I did not finish the 2009 Countdown Challenge, because I discovered that it was impossible for me to get my hands on books published in 2009 without spending a fortune. So why am I here again, doing my list for next year's challenge? Because I love the idea of this list anyway and I couldn't resist making it. I am, however, allowing myself to skip the 2010 section and add 10 books elsewhere in the list instead. I know that it's not playing by the rules but I hope that Michelle, our kind host, won't mind too much... All details are here.

Completed: 40/55 as of 6 October 2010

1. Room by Emma Donaghue

1. Geektastic by Holly Black and Cecil Castellucci
2. The Hunger Games by Suzanne Collins
3. Her Fearful Symmetry by Audrey Niffenegger
4. Catching Fire (The Hunger Games #2) by Suzanne Collins
5. The Sweetness at the Bottom of the Pie by Alan Bradley Wintergirls by Laurie Halse Anderson
6. The Piano Teacher by Janice Y.K. Lee
7. Twenties Girl by Sophie Kinsella
8. The Help by Kathryn Stockett
9. The Carbon Diaries 2017 by Saci Lloyd

Little Giant of Aberdeen County by Tiffany Baker
The Little Stranger by Sarah Waters
Eclipse by Stephanie Meyer
The School of Essential Ingredients by Erica Bauermeister
Magic Strikes by Ilona Andrews
Buffy the Vampire Slayer: Time of Your Life by Joss Whedon
The Housekeeper and the Professor by Yoko Ogawa
Hotel on the Corner of Bitter and Sweet by Jamie Ford
Wintergirls by Laurie Halse Anderson

1. The Tales of Beetle the Bard by J.K. Rowling
2. The Disreputable History of Frankie Landau-Banks by E. Lockhart
3. Bad Science by Ben Goldacre
4. The Tales of Beedle the Bard by J. K. Rowling
5. The Sugar Queen by Sarah Addison Allen
6. The Graveyard Book by Neil Gaiman
7. Olive Kitteridge by Elizabeth Strout
8. Remember Me? by Sophie Kinsella

The Knife of Never Letting Go by Patrick Ness
Tender Morsels by Margo Lanagan
2666 by Roberto Bolano
Thirteen Reasons Why by Jay Asher
Atmospheric Disturbances by Rivka Galchen
The White Tiger by Aravind Adiga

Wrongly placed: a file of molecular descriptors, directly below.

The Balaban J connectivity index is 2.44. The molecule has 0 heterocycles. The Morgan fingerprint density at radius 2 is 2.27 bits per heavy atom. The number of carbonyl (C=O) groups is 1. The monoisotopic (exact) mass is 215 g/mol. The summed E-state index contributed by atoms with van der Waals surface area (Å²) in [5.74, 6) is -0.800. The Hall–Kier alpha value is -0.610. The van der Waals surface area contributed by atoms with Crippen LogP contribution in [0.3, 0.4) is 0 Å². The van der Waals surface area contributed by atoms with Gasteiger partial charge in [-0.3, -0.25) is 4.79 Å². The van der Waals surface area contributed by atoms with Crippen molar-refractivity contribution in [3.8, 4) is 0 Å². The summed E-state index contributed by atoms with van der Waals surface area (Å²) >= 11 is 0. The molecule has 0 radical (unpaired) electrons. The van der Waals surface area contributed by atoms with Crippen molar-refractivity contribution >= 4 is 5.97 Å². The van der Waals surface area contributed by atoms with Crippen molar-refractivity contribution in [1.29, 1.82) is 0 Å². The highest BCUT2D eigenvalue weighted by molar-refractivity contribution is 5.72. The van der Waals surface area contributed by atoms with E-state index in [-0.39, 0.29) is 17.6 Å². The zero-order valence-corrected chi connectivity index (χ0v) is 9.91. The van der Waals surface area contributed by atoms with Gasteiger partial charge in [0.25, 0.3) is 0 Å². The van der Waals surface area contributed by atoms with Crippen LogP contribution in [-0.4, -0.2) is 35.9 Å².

Breaking Dawn by Stephanie Meyer
The Secret Scripture by Sebastian Barry
The Miracle at Speedy Motors by Alexander McCall Smith
Magic Burns by Ilona Andrews

1. No Time for Goodbye by Linwood Barclay
2. Buffy the Vampire Slayer Omnibus, volume 1 by Joss Whedon et al.
3. The Friday Night Knitting Club by Kate Jacobs
4. In the Woods by Tana French
5. The Plain Janes by Cecil Castellucci
6. Diary of a Wimpy Kid by Jeff Kinney
7. Let the Right One in by John Ajvide Lindqvist

The Luxe by Anna Godbersen
The Brief Wondrous Life of Oscar Wao by Junot Diaz
Un Lun Dun by China Mieville
Magic Bites by Ilona Andrews
Gods Behaving Badly by Marie Phillips
The Good Husband of Zebra Drive by Alexander McCall Smith
The Invention of Hugo Cabret by Brian Selznick
The Tenderness of Wolves by Stef Penney
Matrimony by Joshua Henkin
Then We Came to the End by Joshua Ferris
The Vanishing Act of Esme Lennox by Maggie O'Farrell

1. Morrigan's Cross by Nora Roberts
2. American Born Chinese by Gene Luen Yang
3. Percy Jackson and the Sea of Monsters by Rick Riordan
4. Eat, Pray, Love by Elizabeth Gilbert
5. Chicken with Plums by Marjane Satrapi
6. Size 12 is not Fat by Meg Cabot

Half of a Yellow Sun by Chimamanda Ngozi Adichie
The Lace Reader by Brunonia Barry
Enna Burning by Shannon Hale
Water for Elephants by Sara Gruen
The Glass Castle by Jeanette Walls
The Astonishing Life of Octavian Nothing by M.T. Anderson
An Abundance of Katherines by John Green
The Omnivore's Dilemma by Michael Pollan
Blue Shoes and Happiness by Alexander McCall Smith
The Birth House by Amy McKay
Wicked by Gregory Maguire
New Moon by Stephanie Meyer
Special Topics in Calamity Physics by Marisha Pessl
The Road by Cormac McCarthy

1. Uglies by Scott Westerfield
2. Percy Jackson and the Lightning Thief by Rick Riordan
3. The Ivy Chronicles by Karen Quinn
4. Gods in Alabama by Joshlyn Jackson
5. The Space Between Us by Thrity Umrigar

Love Walked In by Marisa de los Santos
Beyond Black by Hilary Mantel
No country for old men by Cormac McCarthy
Looking for Alaska by John Green
13 Little Blue Envelopes by Maureen Johnson
Inkspell by Cornelia Funke
The Historian by Elizabeth Kostova
The Hummingbird's Daughter by Luis Alberto Urrea
Snow Flower and the Secret Fan by Lisa See
The Girls by Lori Lanssens
Something Blue by Emily Giffin
Pretties by Scott Westerfield

2. What Mothers Do, Especially When it Seems like Nothing by Naomi Stadlen
3. Something Borrowed by Emily Giffin
4. In the Company of Cheerful Ladies by Alexander McCall Smith

Moloka'i by Alan Brennert
Small Island by Andrea Levy
Case Histories by Kate Atkinson

1. The Five People You Meet in Heaven by Mitch Alborn
2. I'm not Scared by Niccolo Ammaniti
3. Fables, volume 2: Animal Farm by Bill Willingham

Eragon by Christopher Paolini
Ill Wind by Rachel Caine
The Full Cupboard of Life by Alexander McCall Smith
The True Story of Hansel and Gretel by Louise Murphy